Thanks for the A2A James.
For me exploring this question has involved an evolution of sorts. Let me propose three orientations to the problem of other minds:
Group A. At one end of the spectrum are folks we might describe as obsessively codependent, always hypersensitive to the emotional states and perceived intentions of everyone around them, who try feverishly to anticipate changes in mood or develop causal inferences about the thoughts and behaviors of others. For these folks, there is a sort of opposing problem that the operations of "other minds" take precedence over their own thoughts, and consequently they suffer a perpetual internal narrative that, often with the help of magical thinking, is actively creating and navigating what they sense, suppose or intuit to be interior lives of those around them.
Group B. At the other end of the spectrum are folks with limited emotional intelligence and low levels of empathy, who view social interactions as exceedingly mysterious and who find it extremely difficult to interpret or anticipate the seemingly arbitrary emotions of others. For these folks, the problem of other minds is quite pronounced, as they are quite confused about human behavior and its irrational or nonsensical causation, and may have the impression that the interior lives of others are either quite foreign or *fundamentally suspect*. Various attempts to calculate or systematize the emotions and behavior of others have limited success, but tend to lack nuance, complexity or richness.
Group C. In the middle of this spectrum are people of average emotional intelligence and social skills, with let's say a more "average" measure of empathy and sensitivity, who somewhat automatically navigate the perceived emotional expressions of others according to their own experience, and who can anticipate reactions and behaviors of those they know well without much difficulty and with fairly high reliability. For these folks, there is neither an interior narrative enslaved to the moods and behaviors of those around them (codependence, PTSD, social anxiety disorder, schizotypal disorder, etc.), nor a bewilderment or confusion regarding moods, behaviors and their causal inference (sociopathic personality disorders, Autism Spectrum Disorder, etc.).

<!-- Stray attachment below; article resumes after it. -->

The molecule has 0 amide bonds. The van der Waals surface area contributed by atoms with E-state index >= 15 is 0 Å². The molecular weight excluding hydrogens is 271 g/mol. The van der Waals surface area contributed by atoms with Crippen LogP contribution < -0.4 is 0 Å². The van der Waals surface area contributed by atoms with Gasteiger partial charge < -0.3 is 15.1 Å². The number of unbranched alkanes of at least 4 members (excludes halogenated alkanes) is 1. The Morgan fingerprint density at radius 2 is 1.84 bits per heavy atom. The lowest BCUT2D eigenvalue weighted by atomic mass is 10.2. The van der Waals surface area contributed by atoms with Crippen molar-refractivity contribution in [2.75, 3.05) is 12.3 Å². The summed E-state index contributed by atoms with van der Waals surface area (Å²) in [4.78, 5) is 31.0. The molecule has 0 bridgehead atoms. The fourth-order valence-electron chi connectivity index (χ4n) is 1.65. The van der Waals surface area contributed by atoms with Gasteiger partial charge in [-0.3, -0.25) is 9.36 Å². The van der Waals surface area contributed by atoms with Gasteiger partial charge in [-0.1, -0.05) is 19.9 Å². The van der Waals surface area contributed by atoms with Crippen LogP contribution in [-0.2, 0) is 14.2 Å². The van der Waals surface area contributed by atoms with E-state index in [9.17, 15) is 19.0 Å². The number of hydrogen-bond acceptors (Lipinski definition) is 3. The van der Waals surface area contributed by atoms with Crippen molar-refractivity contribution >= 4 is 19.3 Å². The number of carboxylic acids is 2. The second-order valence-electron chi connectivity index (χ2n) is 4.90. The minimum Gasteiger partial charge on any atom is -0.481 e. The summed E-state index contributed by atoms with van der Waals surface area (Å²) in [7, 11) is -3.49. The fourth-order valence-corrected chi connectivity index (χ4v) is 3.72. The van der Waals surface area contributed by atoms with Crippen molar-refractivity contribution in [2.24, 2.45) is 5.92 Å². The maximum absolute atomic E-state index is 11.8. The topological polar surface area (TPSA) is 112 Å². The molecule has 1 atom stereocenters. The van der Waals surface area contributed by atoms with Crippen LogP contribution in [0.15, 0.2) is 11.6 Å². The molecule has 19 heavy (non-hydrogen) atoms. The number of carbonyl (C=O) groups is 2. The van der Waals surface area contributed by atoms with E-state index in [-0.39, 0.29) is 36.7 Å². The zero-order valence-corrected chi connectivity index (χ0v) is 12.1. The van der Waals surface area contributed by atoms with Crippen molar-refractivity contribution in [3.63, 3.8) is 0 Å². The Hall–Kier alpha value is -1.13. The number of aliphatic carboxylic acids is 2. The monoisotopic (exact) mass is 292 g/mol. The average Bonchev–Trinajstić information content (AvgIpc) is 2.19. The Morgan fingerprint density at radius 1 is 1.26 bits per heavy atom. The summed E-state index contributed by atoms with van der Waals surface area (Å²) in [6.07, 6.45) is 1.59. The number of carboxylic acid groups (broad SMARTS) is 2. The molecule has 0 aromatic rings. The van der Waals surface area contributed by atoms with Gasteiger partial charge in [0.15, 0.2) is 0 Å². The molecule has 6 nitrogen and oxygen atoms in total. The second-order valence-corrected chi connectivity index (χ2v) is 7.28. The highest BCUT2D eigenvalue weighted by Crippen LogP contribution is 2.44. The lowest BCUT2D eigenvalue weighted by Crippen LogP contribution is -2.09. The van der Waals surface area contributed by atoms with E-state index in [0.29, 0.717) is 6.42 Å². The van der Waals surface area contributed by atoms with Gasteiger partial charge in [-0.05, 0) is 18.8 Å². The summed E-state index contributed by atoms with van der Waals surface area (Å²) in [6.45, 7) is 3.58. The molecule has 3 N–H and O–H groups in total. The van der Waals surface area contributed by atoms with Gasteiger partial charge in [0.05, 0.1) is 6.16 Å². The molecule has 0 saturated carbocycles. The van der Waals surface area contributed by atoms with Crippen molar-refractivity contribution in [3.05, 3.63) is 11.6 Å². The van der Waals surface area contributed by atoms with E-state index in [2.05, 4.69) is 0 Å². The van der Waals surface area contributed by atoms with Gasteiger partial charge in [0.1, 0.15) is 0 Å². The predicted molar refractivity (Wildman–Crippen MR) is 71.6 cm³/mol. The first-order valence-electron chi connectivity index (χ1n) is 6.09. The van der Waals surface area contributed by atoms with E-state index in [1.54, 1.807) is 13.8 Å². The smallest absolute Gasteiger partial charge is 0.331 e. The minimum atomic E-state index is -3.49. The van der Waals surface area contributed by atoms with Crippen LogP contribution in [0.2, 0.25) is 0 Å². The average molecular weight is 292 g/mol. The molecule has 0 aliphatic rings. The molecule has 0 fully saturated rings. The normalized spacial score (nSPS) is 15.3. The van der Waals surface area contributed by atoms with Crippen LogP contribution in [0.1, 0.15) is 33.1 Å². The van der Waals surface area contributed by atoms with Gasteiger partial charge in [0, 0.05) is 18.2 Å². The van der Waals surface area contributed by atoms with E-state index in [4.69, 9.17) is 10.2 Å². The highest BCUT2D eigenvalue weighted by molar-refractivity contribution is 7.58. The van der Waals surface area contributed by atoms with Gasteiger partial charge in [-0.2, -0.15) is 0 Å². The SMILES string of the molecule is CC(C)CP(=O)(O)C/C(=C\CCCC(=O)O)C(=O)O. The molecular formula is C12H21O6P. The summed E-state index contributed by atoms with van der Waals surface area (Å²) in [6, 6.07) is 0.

If you can entertain this hypothesis, then we might further hypothesize that throughout most of human history Group C was the plump bump of the statistical bell curve - especially since its "healthy prosociality" would have helped lubricate social interactions, maintain cohesion and cooperation, and resolve conflict within a given culture, and harmonize relations between cultures over time.
However, even if this proposal is sound, what I believe has been happening since the industrial revolution is an ever-increasing flattening of that bell curve, so that the proportions of Groups A and B have increased as the proportion of Group C has decreased relative to them. The result is that, with each successive generation, a growing number of people either found themselves struggles with "the problem of other minds" or with its codependent inverse.
Personally, I have found myself in all of these Groups at various times of my life. Up to age seven, I was probably confined to Group A. By age eight I began to shift into Group B, with some lingering reflexes from Group A. Now, at age fifty-one, I've learned how to operate more reliably in Group C, with occasional reversions to Group B or A when I'm tired, frustrated or feeling poorly.
I hope this was helpful.
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